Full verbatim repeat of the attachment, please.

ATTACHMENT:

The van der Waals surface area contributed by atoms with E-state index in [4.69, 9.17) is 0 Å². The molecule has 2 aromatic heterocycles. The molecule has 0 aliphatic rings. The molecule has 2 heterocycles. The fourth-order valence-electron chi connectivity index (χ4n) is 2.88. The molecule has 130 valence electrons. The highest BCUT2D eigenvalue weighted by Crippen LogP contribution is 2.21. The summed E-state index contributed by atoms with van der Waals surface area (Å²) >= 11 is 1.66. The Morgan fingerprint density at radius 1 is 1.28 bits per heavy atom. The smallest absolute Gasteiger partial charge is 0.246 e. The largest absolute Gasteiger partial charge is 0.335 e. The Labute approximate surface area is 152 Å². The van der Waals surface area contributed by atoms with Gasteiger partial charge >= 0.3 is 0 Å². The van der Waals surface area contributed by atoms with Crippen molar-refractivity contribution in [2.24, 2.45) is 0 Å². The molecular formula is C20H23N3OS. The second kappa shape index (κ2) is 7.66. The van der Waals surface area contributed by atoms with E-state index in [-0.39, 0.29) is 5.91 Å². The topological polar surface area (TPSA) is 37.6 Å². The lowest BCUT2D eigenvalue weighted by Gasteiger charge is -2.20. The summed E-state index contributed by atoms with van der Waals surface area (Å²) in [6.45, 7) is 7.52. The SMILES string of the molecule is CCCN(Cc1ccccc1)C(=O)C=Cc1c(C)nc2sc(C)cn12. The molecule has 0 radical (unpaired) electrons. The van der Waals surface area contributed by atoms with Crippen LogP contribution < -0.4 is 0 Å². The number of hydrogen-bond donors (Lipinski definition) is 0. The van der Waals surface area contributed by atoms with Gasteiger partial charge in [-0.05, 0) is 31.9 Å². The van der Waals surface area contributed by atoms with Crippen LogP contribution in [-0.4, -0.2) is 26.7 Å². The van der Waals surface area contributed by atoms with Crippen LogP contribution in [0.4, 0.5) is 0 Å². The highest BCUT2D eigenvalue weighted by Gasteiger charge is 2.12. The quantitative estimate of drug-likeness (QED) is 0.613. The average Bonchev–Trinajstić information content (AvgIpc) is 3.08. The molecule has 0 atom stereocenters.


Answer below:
The van der Waals surface area contributed by atoms with E-state index in [4.69, 9.17) is 0 Å². The molecule has 2 aromatic heterocycles. The molecule has 0 aliphatic rings. The molecule has 2 heterocycles. The fourth-order valence-electron chi connectivity index (χ4n) is 2.88. The molecule has 130 valence electrons. The highest BCUT2D eigenvalue weighted by Crippen LogP contribution is 2.21. The summed E-state index contributed by atoms with van der Waals surface area (Å²) >= 11 is 1.66. The Morgan fingerprint density at radius 1 is 1.28 bits per heavy atom. The smallest absolute Gasteiger partial charge is 0.246 e. The largest absolute Gasteiger partial charge is 0.335 e. The Labute approximate surface area is 152 Å². The van der Waals surface area contributed by atoms with Gasteiger partial charge >= 0.3 is 0 Å². The van der Waals surface area contributed by atoms with Crippen molar-refractivity contribution in [2.24, 2.45) is 0 Å². The molecular formula is C20H23N3OS. The second kappa shape index (κ2) is 7.66. The van der Waals surface area contributed by atoms with E-state index in [-0.39, 0.29) is 5.91 Å². The topological polar surface area (TPSA) is 37.6 Å². The lowest BCUT2D eigenvalue weighted by Gasteiger charge is -2.20. The summed E-state index contributed by atoms with van der Waals surface area (Å²) in [6.45, 7) is 7.52. The SMILES string of the molecule is CCCN(Cc1ccccc1)C(=O)C=Cc1c(C)nc2sc(C)cn12. The molecule has 0 radical (unpaired) electrons. The van der Waals surface area contributed by atoms with Crippen LogP contribution < -0.4 is 0 Å². The number of hydrogen-bond donors (Lipinski definition) is 0. The van der Waals surface area contributed by atoms with Gasteiger partial charge in [-0.05, 0) is 31.9 Å². The van der Waals surface area contributed by atoms with Crippen LogP contribution in [-0.4, -0.2) is 26.7 Å². The van der Waals surface area contributed by atoms with Crippen LogP contribution in [0.4, 0.5) is 0 Å². The highest BCUT2D eigenvalue weighted by Gasteiger charge is 2.12. The quantitative estimate of drug-likeness (QED) is 0.613. The average Bonchev–Trinajstić information content (AvgIpc) is 3.08. The molecule has 0 atom stereocenters.